Bring back BZP!

[Reprised from the Free Radical magazine, issue 74, March-April 2007.]

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Just before Christmas, Associate Health Minister Jim Anderton announced an impending ban on “party pills”. A report by the Expert Advisory Committee on Drugs had found that BZP poses a “moderate risk of harm”. He announced that he would be consulting the “wider community” before making a final recommendation to Parliament.

I’m part of that wider community. I use BZP now and then to help relieve mental fatigue, drowsiness and general inertia. It keeps me bright and alert. So I dream that one day soon I’ll get my phone call from Jim Anderton. “Hi Richard, it’s Jim. Look, I’m thinking of banning BZP. You’re on my list of several hundred thousand New Zealanders who use BZP. As a BZP user, you’ll be one of the people most affected by a ban. So, the question I want to ask about BZP is, do you mind if I go ahead and ban it?”

Yes, Jim, I do mind. But, of course, it’s not all about me. According to the latest research from Massey University’s SHORE, 1 in 5 NZers (aged 13 to 45) have used BZP-based party pills – that’s about half a million adults. A BZP ban will deprive hundreds of thousands of NZers of enjoyment. And enjoyment is, after all, one of the things that makes life worth living. But, funnily enough, fun isn’t mentioned once in the EACD’s report to the Minister.

The government still believes in the Myth of Prohibition – that by banning a drug, you can stop drug use. You can’t. Ban party pills, and the number of people using party pills will most probably decrease, yes. But former party pill users will simply get high on something else. Many will revert to using already illegal party drugs like methamphetamine (“P”) and ecstasy – the “party pills” will simply become more expensive, more fun, and more dangerous than before.

Imagine the advent of a new designer drug, whose effects are exactly the same as alcohol’s, but which doesn’t cause liver cirrhosis or hangovers. Would the government allow it to stay legal? It would not. The EACD would find that the drug posed a serious risk of harm – because of violence, accidents and dangerous driving, and the drug’s insidious effects on almost every other organ. Accordingly, it would recommend to the Minister that the new drug be banned by classifying it as Class B (or even Class A – alcohol can be very nasty) in the schedules to the Misuse of Drugs Act. But, surely, if the government is at all interested in “harm minimisation” (which is, after all, its official policy), it would actively encourage the substitution of alcohol for the new ‘alcohol-lite’ designer drug with a view to eventual complete displacement.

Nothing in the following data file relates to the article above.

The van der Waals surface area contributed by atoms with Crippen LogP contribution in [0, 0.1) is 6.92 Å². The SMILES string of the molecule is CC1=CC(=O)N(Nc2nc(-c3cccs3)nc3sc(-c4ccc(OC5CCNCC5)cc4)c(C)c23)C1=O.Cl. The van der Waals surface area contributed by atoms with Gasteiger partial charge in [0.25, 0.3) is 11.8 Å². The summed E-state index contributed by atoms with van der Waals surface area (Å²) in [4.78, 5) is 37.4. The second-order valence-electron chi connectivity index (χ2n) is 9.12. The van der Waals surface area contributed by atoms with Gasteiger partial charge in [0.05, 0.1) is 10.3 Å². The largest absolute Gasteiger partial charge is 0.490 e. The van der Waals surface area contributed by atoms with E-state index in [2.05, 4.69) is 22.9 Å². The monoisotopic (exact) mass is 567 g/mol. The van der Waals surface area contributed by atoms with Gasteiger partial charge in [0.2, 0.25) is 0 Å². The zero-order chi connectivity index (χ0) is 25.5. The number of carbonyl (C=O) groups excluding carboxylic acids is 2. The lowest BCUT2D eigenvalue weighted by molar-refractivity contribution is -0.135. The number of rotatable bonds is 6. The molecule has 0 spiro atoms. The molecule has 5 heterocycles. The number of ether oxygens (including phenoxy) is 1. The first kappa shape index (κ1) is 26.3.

Now consider BZP. Its effects are quite different to alcohol’s, but also much more benign. For example, BZP is on the World Anti-Doping Agency’s banned drug list because it is a performance-enhancing drug. By contrast, alcohol is notorious for being performance-impairing (on the road, in the bedroom, indeed, everywhere).

Under existing law, discerning drug users are denied the option of using numerous illegal but safer alternatives to our most popular recreational drug, alcohol, which causes more hospitalisation and death than all illicit drugs combined. And, to add insult to injury, we are denied the benefits of research and development into more effective and safer recreational drugs. Who would bother to invest in such research if, as is threatened to happen in the present case of the industry body STANZ and “party pills”, the fruits of such efforts are immediately banned?

The Libertarianz Party strives for a future New Zealand in which Nanny State no longer coddles and chastises us at every turn. We envision a New Zealand in which parents exercise authority over their children, and adults are free to do as they please, so long as they respect other people’s freedoms and take full responsibility for the consequences of their own actions. In such a libertarian utopia, there will simply be no need for legislation banning things which have a “moderate potential for harm”. Parents will see to it that their children stay out of harm’s way, adults will take responsibility for their own welfare, and the government will not waste your money on futile efforts to stem the tide of human nature. Ultimately, we would repeal the Misuse of Drugs Act. Meanwhile, the Libertarianz Party has a transitional drugs policy: to legalise all drugs safer than alcohol. This policy would result in the legalisation of a surprisingly large number of substances already scheduled in the Misuse of Drugs Act – and all of them safer to take on a night out than a few drinks.

Dr. Richard Goode is a BZP user and the Spokesman on Drugs for the Libertarianz Party.

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